By James Wong

The Goodwood Festival of Speed has many things, but the one thing I did not expect was to see a Tesla booth. Right in the heart of hare-and-barn Britain, sat on the slightly burnt grounds of the Goodwood Estate, is the most advanced car ever to come out of Silicon Valley.

It’s the first time I have ever acquainted with a Tesla Model S in great detail, and what an experience it was.

OK, so I didn’t get to drive it. But the fact is that in the 25 minutes of sitting in the car, my entire worldview of cars shook a bit in that short period of time. The Model S really is something truly extraordinary, a car that feels like it is already from the future. And believe it or not, I actually had a faint but formative desire to own one. Yes, an electric car…

I hope to share a bit of that experience with you in pictures. Let’s start with the first bewildering observation when one opens the bonnet!

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In a conventional car you would see a stonking engine with a flurry of wires, pipes and liquids, but in this it is simply an empty space for storage and luggage. What wonders this can do for a car’s balance is simply staggering – what is nose heavy handling, you say? Ain’t got a nose here for you brother…

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The door handles are another nice touch. While feeling rather cool to be opening these just by touch (the handles aren’t mechanical at all), I rather fear that they might suffer the McLaren syndrome of failing to work most of the time (the English company eventually reverted to a button system).

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Interior trim is very futuristic – check out the integrated door handles. There is a lack of design flair here though, I think. That said, it could well appease most people who just want a door that works.

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My dad said this looks like a Maserati, and I guess that is a compliment. I think it looks like a catfish – both of which are pretty promising things to allude to.

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The most fascinating thing about this five door saloon (plus rear hatch) is the extra 2 seats in the boot. Yes, your kids will be facing the driver behind you and probably poking fun at them, but they would be having the time of their lives too. Just hope they don’t puke facing the wrong way.

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OK, Tesla is a master of technology – but its interior leather stitching leaves much to be desired, with some threads already fraying. No big deal, but just remember Teslas don’t exactly lovingly stitch your leather armchair or armrest like the other big boys do.

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Rear seat space has to be tried to be believed – it is huge because of that flat rear floor due to the absence of a transmission tunnel. All good – the space gains are not just in the rear but in the front as well, in the centre console and in terms of legroom. There is just more air everywhere and less thing.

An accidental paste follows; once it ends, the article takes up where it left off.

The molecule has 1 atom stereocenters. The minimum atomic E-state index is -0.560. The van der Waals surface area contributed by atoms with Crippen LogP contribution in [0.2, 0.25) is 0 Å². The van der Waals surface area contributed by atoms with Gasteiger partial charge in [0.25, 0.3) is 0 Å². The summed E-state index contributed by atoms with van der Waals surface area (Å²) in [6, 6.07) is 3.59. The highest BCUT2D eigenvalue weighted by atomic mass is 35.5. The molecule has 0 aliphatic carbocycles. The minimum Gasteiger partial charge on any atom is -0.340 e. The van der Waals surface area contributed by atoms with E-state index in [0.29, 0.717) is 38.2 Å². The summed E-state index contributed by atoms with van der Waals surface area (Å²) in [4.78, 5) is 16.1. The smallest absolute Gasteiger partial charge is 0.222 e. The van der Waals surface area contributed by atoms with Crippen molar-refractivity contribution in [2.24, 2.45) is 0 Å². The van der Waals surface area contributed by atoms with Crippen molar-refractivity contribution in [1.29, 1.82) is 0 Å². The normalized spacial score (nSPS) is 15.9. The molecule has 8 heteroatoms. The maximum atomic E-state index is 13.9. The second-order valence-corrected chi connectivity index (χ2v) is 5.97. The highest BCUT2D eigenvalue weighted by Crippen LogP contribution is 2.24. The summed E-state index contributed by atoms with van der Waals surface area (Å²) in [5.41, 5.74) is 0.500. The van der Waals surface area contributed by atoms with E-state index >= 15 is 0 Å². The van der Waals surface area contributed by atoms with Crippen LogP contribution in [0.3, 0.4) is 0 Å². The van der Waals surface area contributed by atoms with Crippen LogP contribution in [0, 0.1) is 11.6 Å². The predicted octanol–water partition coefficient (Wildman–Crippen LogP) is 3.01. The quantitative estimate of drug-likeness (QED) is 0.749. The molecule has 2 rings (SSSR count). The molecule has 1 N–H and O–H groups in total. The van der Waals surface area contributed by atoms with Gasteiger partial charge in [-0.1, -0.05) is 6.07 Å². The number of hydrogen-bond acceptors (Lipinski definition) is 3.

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That gigantic screen dominates the whole Model S experience, and controls everything you can imagine in the car. Initially, I didn’t like how it was integrated into the dashboard, and I still don’t. But the dislike is lesser now after learning that it is actually pretty intuitive.

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If the steering wheel looks familiar, then let me jog your memory – it is from Mercedes and so are the turn indicator stalks and gear selector. Mercedes took a stake in Tesla some time ago, which explains the parts sharing.

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You can use the screen, for example, to open your sunroof just by dragging it on the display.

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This is the truly magnificent instrument panel of the Model S. It is the sharpest screen I have seen in any car, and it is like having the latest computer monitor right in front of your steering wheel.

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Just to emphasise how sharp it is and what detail you can see. That cool scale model shows what doors are open in the car, and below that is the all-important remaining mileage.

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For all geeks, hear hear: monitoring your energy consumption obsessively is now possible with the Model S’s consumption graph…

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The large screen is less sharp, but it still works well and is almost as intuitive as an iPad. Almost.

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Climate controls. Works quickly too.

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The Model S is not merely any electric car, it is also a sports car as claimed by Tesla. So you can tweak the steering and throttle response. Curiously, you can also set the amount of regenerative braking and whether you would like the car to creep or not. Cool.

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As you can see some parts of the software still has bugs… But I didn’t notice it until the kind Tesla spokesman pointed it out to me. He said it will be ironed out very soon as this software gets updates quite frequently through the built-in WIFI.

So, there you go. Feel free to ask any questions about this remarkable car.

Can’t wait to drive one. Tesla, please?

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